July 8 is the first International Paramedics Day and to mark the occasion, two paramedics from the UK have proven they might be good at their job, but they’re not good on camera . While filming a video about what it’s like to be a paramedic, Dave Tamarro and Joe Cartwright of Luton Ambulance Station couldn’t contain their laughter.
Their blooper reel, shared on Facebook, shows Cartwright unable to utter a word because with each attempt he bursts into laughter.
“Hello, everyone. Welcome to Luton Ambulance Station,” Tamarro said. Before introducing himself, Cartwright bursts out laughing, which then makes Tamarro laugh.
Finally – after several takes interrupted by laughter – Tamarro is able to explain that the first International Paramedic Day is July 8, and he asks his colleague, “How does it feel to be a paramedic? ?”
“It feels really good to be a paramedic,” Cartwright says, before laughing again. “I don’t know why I keep saying that. I keep saying, ‘That feels good.’ I am really sorry!”
The clip was shared by East of England Ambulance Service, or EEAST, NHS Trust and gained attention online.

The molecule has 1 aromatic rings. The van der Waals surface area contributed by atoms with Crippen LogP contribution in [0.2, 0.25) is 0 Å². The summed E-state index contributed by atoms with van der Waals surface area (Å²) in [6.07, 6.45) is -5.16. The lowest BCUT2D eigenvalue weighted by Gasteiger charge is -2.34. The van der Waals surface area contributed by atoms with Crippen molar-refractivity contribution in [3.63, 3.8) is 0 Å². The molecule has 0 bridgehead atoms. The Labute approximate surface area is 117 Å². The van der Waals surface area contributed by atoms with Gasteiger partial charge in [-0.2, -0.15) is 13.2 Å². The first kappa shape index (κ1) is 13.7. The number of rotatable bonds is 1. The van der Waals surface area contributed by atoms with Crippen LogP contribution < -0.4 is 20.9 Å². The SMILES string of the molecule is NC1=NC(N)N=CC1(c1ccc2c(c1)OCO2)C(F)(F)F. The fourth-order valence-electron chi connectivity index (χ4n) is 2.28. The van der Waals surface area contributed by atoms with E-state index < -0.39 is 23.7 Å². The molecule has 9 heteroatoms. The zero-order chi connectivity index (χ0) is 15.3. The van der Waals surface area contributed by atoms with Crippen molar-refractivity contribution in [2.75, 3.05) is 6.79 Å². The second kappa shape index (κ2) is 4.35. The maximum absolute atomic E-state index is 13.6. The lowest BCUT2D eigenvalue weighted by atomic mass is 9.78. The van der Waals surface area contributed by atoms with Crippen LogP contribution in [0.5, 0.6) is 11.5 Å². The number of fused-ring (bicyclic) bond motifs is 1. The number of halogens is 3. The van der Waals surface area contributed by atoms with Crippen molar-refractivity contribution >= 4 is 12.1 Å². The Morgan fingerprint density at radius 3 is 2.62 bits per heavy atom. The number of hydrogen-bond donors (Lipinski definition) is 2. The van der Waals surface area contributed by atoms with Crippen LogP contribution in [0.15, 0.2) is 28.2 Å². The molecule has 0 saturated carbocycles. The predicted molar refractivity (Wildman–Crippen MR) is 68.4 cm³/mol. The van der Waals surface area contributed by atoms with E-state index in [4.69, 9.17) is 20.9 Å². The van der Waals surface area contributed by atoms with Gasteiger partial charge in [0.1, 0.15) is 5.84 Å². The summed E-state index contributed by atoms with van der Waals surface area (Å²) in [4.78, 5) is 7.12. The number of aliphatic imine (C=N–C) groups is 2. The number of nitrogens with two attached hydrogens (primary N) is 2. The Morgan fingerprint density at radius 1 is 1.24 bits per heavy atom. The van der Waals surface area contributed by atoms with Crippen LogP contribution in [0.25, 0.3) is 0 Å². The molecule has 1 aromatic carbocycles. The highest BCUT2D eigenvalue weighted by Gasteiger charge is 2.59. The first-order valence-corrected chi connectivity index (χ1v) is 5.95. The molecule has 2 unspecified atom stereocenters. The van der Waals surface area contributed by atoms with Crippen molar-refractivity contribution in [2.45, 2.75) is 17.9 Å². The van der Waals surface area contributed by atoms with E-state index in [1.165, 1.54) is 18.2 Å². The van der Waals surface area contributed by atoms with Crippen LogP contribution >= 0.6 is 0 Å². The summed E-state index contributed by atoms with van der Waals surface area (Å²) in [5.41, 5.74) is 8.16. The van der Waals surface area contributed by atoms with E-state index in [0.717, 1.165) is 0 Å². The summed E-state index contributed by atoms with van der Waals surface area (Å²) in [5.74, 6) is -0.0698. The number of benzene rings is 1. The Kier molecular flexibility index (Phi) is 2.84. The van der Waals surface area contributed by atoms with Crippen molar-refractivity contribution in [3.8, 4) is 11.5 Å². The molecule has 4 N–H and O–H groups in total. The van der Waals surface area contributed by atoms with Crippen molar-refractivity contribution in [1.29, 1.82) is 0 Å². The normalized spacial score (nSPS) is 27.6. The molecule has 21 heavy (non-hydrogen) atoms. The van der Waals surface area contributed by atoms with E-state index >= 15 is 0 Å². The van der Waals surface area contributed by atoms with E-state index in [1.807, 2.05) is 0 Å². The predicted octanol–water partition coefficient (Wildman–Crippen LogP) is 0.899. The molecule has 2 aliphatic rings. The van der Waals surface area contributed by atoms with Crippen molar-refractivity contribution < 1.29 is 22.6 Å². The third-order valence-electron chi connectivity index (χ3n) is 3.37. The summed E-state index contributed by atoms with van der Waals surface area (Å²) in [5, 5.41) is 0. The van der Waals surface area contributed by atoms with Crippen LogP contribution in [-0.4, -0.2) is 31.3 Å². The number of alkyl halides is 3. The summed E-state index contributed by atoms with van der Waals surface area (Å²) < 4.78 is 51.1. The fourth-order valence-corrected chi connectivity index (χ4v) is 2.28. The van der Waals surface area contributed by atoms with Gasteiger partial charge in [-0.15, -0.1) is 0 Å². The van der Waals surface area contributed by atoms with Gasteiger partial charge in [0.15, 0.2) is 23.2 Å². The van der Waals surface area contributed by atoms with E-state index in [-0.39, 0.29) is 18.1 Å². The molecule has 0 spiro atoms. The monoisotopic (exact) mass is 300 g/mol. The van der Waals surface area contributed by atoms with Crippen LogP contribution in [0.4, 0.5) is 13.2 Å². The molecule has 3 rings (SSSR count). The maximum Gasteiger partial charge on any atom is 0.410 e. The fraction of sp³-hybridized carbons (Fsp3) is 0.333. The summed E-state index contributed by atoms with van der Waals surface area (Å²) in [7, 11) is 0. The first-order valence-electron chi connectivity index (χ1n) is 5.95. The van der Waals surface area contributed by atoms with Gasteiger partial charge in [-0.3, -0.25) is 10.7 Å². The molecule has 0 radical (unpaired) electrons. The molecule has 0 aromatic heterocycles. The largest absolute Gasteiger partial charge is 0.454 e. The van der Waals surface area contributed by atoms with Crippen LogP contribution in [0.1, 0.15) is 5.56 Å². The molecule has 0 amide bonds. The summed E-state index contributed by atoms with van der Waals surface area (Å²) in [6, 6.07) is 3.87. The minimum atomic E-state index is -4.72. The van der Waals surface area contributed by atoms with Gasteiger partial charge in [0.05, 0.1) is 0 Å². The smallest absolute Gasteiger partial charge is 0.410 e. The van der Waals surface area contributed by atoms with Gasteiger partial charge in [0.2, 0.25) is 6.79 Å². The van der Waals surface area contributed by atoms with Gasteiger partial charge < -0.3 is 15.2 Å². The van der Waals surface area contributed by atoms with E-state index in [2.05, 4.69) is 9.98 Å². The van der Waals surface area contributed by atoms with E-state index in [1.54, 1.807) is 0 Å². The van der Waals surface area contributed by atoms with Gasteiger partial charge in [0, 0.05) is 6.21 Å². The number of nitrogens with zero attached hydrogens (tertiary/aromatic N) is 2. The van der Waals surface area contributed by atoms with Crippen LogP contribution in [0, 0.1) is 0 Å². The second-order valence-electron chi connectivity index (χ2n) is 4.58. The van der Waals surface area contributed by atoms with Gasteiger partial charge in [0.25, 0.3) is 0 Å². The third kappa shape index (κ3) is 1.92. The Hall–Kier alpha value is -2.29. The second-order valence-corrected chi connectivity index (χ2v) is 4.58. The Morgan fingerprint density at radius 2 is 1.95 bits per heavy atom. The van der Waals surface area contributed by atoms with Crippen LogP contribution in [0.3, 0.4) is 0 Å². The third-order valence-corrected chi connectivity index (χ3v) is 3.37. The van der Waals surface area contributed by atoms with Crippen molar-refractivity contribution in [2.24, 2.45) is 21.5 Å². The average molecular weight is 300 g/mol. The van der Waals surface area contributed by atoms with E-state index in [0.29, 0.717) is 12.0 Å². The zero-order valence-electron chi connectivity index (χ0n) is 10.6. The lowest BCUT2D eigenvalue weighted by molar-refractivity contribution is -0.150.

“We have received thousands of lovely messages about Dave and Joe’s many attempts at their International Paramedic Day message,” Tom Abell, CEO of EEAST, said in a statement to CBS News. “I know they were both amazed by the response.”
“We felt it was important to mark this first-ever International Paramedic Day on Friday July 8 to celebrate the work of our dedicated teams, who work so hard to support our patients and our communities.”
International Paramedics Day was created and organized by the College of Paramedics in the UK, as well as professional paramedic organizations around the world.
July 8 was chosen because it is the anniversary of the birth of Dominique-Jean Larrey, “the man often described as the ‘father of modern ambulance services'”, according to the College of Paramedics.
The organization shared several more videos of paramedics on July 8 to mark the day. “Really so proud to be a paramedic and to see the profession grow,” Marcus Bailey, COO of EEAST, said in a video. “The amazing things that everyone does every day, it’s amazing. It’s so special.”
“Like 32,000 others in the UK, I am a paramedic,” says Graham Clark, paramedic and chair of the EEAST LGBT+ Network. “Being a paramedic is important to me. It gives me a special opportunity to be there for people in the best times of their lives – but also to make their worst times a little easier for them, or bearable.”